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<h6>Dublin 6, <br/> Ireland</h6>

Songs of the Sea

(Studio Canal, 2014)

One of my primary motivations for deciding to illustrate Irish mythological stories is because I have always felt that they were underutilised in contemporary storytelling. Tom Moore, the director of the 2014 animated feature film, ‘Song of the Sea’ similarly felt that these stories were an untapped source of inspiration. (Collin, 2015)

Song of the Sea is an Oscar nominated animated feature length film which was released in 2014 by Kilkenny based production studio Cartoon Saloon. Created over a seven year period, the film recounts the story of a young selkie girl and her brother as they travel through the Irish countryside in an effort to release the fairies across the sea to freedom. On the way they encounter many familiar characters drawn from Irelands folkloric past.

The stories are bereavement allegories, and ripe for modern retelling. So it’s surprising that films about selkies – as opposed to mermaids, who pop up everywhere – aren’t more common. (Collin, 2015)

(Moore, 2015)
(Moore, 2015)
(Moore, 2015)

Design in film, for me, is everything from how the characters look, to the environments they’re in, to the way a drop of water splashes, to the shot choices, compositions and even the editing choices like match cuts and rhythm – so design is tied at a basic level to the storytelling. It gives an added layer of information to the audience and informs how we feel from scene to scene, much like music can influence the audience’s mood and feelings. (Moore, 2015)

The film is characterised by a washy, watercolour based look which is intended to reflect the mythological origins of the story. (Sagar, 2015) Looking through the initial concept art I am reminded that I should concentrate on experimenting and finding a visual style that reflects the narrative of my own film before I start getting too pre-occupied about animation specific techniques.

(Nomadtales, 2016)
(Stiletto, 2016)

One of the visual tools which I think works particularly well is the intentional echoing of the celtic triskelion symbol throughout the film. The symbol not only references the core theme of celtic culture and folklore but also symbolises the interconnected paths of the films protagonists. (Stiletto, 2016)

As part of my own research I intend to look at patterns in nature as a way of visually tying together my narratives. So far I have been looking at the fermat spirals found in the yellow centre of a daisy. It would be very exciting to find a visual pattern that was present in both nature and in native folkloric art, linking together my two main themes. This is something I will definitely explore further through my research.

Intricacies like these are what makes animation like Song of the Sea so immersive. As Moore explains, every tiny, custom-made detail adds to the viewing experience and leads to repeat viewings.
(Sagar, 2015)

(Moore, 2015)
(Moore, 2015)
(Moore, 2015)

The designers on this production were taken on several location based sketching trips. (Moore, 2015) This is something I will try and do as much as possible as part of my own research process as I can see the value in acknowledging the atmosphere of a place as much as any other physical characteristics.

I have been a fan of this film for a long time but through my research I feel like I now understand its intent better and have gained further appreciation for the level of detail and consideration applied in its production. It is encouraging to see the tradition of oral storytelling being refreshed through the mediums of illustration and animation. I hope that the international success of this film affirms that there is a broad audience out there who might be interested in the theme of my film.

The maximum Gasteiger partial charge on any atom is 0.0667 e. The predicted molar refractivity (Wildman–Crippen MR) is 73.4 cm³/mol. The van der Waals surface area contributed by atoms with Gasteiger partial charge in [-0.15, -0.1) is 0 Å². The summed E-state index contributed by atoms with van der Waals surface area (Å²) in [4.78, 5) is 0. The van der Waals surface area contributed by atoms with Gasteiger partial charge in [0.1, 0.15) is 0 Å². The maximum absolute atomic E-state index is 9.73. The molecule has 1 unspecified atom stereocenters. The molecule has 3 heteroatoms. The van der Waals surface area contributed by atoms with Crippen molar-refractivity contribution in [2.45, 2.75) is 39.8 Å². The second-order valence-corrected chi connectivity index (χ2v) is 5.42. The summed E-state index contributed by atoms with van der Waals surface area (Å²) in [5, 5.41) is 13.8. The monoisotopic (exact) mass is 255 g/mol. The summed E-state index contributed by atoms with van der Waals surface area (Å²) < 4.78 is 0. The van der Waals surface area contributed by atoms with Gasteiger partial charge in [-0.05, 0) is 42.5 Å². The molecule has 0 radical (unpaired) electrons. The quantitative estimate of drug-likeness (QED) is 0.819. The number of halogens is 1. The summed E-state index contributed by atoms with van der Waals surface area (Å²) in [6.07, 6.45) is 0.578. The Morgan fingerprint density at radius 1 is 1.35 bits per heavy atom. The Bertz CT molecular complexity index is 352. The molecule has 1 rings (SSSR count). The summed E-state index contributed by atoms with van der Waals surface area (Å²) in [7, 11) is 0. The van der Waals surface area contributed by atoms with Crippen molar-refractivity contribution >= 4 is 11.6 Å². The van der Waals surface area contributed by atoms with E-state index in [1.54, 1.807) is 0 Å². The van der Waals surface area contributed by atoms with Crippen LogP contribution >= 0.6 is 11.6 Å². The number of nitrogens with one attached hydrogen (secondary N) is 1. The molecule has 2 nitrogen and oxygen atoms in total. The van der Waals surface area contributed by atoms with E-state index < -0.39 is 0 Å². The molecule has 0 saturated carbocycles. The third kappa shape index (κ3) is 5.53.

Reference list:

Collin, R. (2015) Song of the Sea: the deepest animation you’ll see all year? The Telegraph [Online] 13th July. Available from – http://www.telegraph.co.uk/film/song-of-the-sea/tomm-moore-making-of-interview/ [Accessed: 14th March 2017]

Moore, T. & Young, P. (2015) Cartoon Saloon. Offset Conference. [Online Video] 8th March. Available at: https://vimeo.com/131633625 [Accessed: 14th March 2017]

Sagar, J. (2015) Design in Motion. [Online] 3rd March 2015 Available from – http://www.iloveoffset.com/news/design-in-motion/ [Accessed 14th March 2017]

Stiletto, S. (2016) BRITFILMS #10 – Accompanying material for media education. AG Kino – Gilde deutscher Filmkunsttheater. [Online] September 2016. Available at: http://sweetsixteen-kino.de/wp-content/uploads/2016/09/StudyGuide_SongOfTheSea.pdf [Accessed: 14th March 2017]


Moore, T. & Young, P. (2015) Cartoon Saloon. Offset Conference. [Online Video] [Film Stills] 8th March. Available at: https://vimeo.com/131633625 [Accessed: 14th March 2017]

Nomadtales. (2005) Triple spiral visible on entrance stone at Newgrange. [Photograph] Wikipedia [Online] Available at – https://en.wikipedia.org/wiki/Triple_spiral#/media/File:Newgrange_Entrance_Stone.jpg [Accessed on 27th March 2017]

Patterson, K. (Date unknown) A close-up view of a daisy’s disk of florets reveals intriguing spiral patterns. [Photograph] Science News [Online]  Available at – https://www.sciencenews.org/article/fermats-natural-spirals [Accessed on – 27th March 2017]

Song of the Sea. (2014) Animated Film. Directed by Tom Moore. [Film Stills]. Studio Canal.

Stiletto, S. (2016) Forms and patterns [Photograph] Sweet Sixteen-kino[Online] September 2016. Available at: http://sweetsixteen-kino.de/wp-content/uploads/2016/09/StudyGuide_SongOfTheSea.pdf [Accessed: 14th March 2017]


Burke, L. (2016) Swan Song: Lamenting Ireland’s Traditional Past in Song of the Sea (Tomm Moore 2014). Estudios Irlandeses-Journal of Irish Studies. Issue 11. p. 288.